The fruit-bearing banana tree is a herbaceous plant that often has a tree-like appearance and is native to the tropics. Its leaves grow in overlapping layers, forming a trunk that can reach a height of 3-5 meters. It has drooping, compound, and spectacular cluster flowers, as the fruits are positioned along a common stalk. It is incredible, but there are nearly 1000 varieties of banana trees in the world. Its fruit, which is actually a berry, is consumed worldwide. The fruit can be smaller or longer, angular or rounded, and can be yellow or even green. The curvature of the banana fruit is due to the fact that the small bananas, which initially grow straight towards the ground, strive to turn towards the sun, causing them to bend.
Growth of the banana tree
The banana tree is an extremely fast-growing plant. It produces an average of four leaves per month during the summer, while in winter, it only produces one leaf per month. Although bananas originate from New Guinea and the Southeast Asian and Pacific Island regions, the largest banana plantations are now found in the Middle East and South America. Currently, Ecuador is the world’s leading exporter of bananas, followed by Costa Rica, Guatemala, Honduras, Panama, and Brazil. Banana is the fourth most important crop in the world, after rice, wheat, and maize.
Caring for banana trees
The ideal average temperature for bananas is between 25-27 °C, although this can vary depending on the variety. There are also frost-tolerant bananas. In their natural habitat, bananas do not tolerate dry seasons that last longer than three months under normal circumstances. The banana is a tropical plant primarily grown for its fruits, but in Central and Northern Europe, it is mainly kept for its unique leaves that can reach up to two meters. Unfortunately, in this climate, bananas rarely produce flowers and fruits. It is advisable to keep bananas outside in the garden during summer and in a greenhouse or conservatory during winter.
During summer, it is important to water them regularly, even weekly, but during their dormant period in winter, watering should be significantly reduced. Overwatering can cause the roots to rot and even lead to the complete demise of the plant. It is recommended to water them with collected rainwater or distilled water. Occasionally misting the plants with water and wiping their leaves with a damp cloth can help prevent the appearance of pests.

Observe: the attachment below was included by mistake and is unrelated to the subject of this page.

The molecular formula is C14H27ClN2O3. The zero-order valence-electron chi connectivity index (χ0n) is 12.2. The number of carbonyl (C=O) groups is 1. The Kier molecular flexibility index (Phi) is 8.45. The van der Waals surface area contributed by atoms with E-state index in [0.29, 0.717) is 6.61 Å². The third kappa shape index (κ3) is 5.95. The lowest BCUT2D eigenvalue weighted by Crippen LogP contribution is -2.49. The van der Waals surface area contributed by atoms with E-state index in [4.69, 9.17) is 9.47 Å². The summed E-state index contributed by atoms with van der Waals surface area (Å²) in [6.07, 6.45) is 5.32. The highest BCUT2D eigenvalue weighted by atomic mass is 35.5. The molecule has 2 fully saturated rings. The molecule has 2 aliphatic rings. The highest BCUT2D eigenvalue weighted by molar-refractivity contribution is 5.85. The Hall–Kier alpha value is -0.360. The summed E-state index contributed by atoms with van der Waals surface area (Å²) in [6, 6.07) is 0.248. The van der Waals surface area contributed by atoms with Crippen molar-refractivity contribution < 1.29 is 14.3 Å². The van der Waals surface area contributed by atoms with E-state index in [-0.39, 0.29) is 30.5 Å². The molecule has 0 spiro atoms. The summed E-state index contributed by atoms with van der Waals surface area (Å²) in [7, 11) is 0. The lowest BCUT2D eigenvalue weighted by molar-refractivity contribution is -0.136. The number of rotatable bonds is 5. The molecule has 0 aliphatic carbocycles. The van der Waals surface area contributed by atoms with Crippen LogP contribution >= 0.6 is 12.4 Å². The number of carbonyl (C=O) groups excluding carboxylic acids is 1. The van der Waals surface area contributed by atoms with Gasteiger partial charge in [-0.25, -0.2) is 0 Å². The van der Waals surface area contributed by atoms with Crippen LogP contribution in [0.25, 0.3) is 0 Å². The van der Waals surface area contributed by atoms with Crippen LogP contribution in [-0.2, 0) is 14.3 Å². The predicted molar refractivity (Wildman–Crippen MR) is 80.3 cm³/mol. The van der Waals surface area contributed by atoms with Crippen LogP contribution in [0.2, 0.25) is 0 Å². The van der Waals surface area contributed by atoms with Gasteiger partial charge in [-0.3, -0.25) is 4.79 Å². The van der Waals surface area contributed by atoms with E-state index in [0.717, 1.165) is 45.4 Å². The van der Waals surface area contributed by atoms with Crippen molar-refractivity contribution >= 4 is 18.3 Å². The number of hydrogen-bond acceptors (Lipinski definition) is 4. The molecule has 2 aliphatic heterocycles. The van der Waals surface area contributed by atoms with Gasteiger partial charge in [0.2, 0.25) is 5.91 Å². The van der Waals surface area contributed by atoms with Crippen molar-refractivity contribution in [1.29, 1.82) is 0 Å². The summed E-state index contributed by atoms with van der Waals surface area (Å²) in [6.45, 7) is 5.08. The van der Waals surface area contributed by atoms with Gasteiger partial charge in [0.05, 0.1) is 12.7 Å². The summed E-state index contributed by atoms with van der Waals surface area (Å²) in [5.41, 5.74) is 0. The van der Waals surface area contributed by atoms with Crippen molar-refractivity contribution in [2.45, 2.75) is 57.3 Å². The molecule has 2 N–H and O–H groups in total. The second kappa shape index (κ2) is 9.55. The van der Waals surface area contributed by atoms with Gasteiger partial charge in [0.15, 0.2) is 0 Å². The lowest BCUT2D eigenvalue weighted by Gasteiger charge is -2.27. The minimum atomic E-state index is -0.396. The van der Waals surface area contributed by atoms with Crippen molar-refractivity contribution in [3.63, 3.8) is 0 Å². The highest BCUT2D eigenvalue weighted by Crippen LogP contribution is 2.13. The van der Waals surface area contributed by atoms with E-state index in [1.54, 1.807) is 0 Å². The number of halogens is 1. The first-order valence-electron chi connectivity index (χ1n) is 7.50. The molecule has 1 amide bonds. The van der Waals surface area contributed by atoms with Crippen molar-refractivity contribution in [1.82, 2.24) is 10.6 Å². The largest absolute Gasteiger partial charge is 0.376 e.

Banana tree varieties
The dwarf banana grows to a height of only 1.5 meters and can even be kept indoors. Its edible fruit is only about 7-10 cm in size. It is also known as the pink banana because both the veins of its leaves and the fruit itself have a pink color. The dwarf banana can also be placed outside in the garden during summer, in a sunny and warm location. It can even remain outside during winter if it is protected and covered. During winter, reduce the amount of watering and only water the plant indoors when the soil is slightly dry. It is advisable to periodically mist the leaves with a flower sprayer and humidify the surrounding air. It grows rapidly in warm, humid, and high-humidity environments.
The hardy banana can grow up to 4-5 meters in height. Unfortunately, it cannot withstand cold winters unless properly protected from freezing temperatures. In autumn, it is necessary to reduce watering and relocate potted plants to a frost-protected area. It is also recommended to transfer banana plants grown in open ground to a larger pot in autumn and bring them indoors for winter.
Before the onset of winter, it is advisable to prune the hardy banana trees by cutting them back to about 60 cm or tying their foliage together. The roots should be covered with a layer of wood leaves or straw, about 30-40 cm thick. In late March or early April, the plant will begin to sprout again if its roots were adequately protected from the cold. If necessary, it can be transplanted into fresh, nutrient-rich soil in spring. At this time, it will require regular watering as well.
For young and small banana trees, it is recommended to transplant them into larger pots every year. If transplantation is no longer possible, regular surface soil replacement should be performed. When placing the plant outdoors, it is best to find a shaded and wind-protected location, as strong sunlight can scorch its leaves.
Bananas can be easily propagated by separating and planting the small shoots in small pots.
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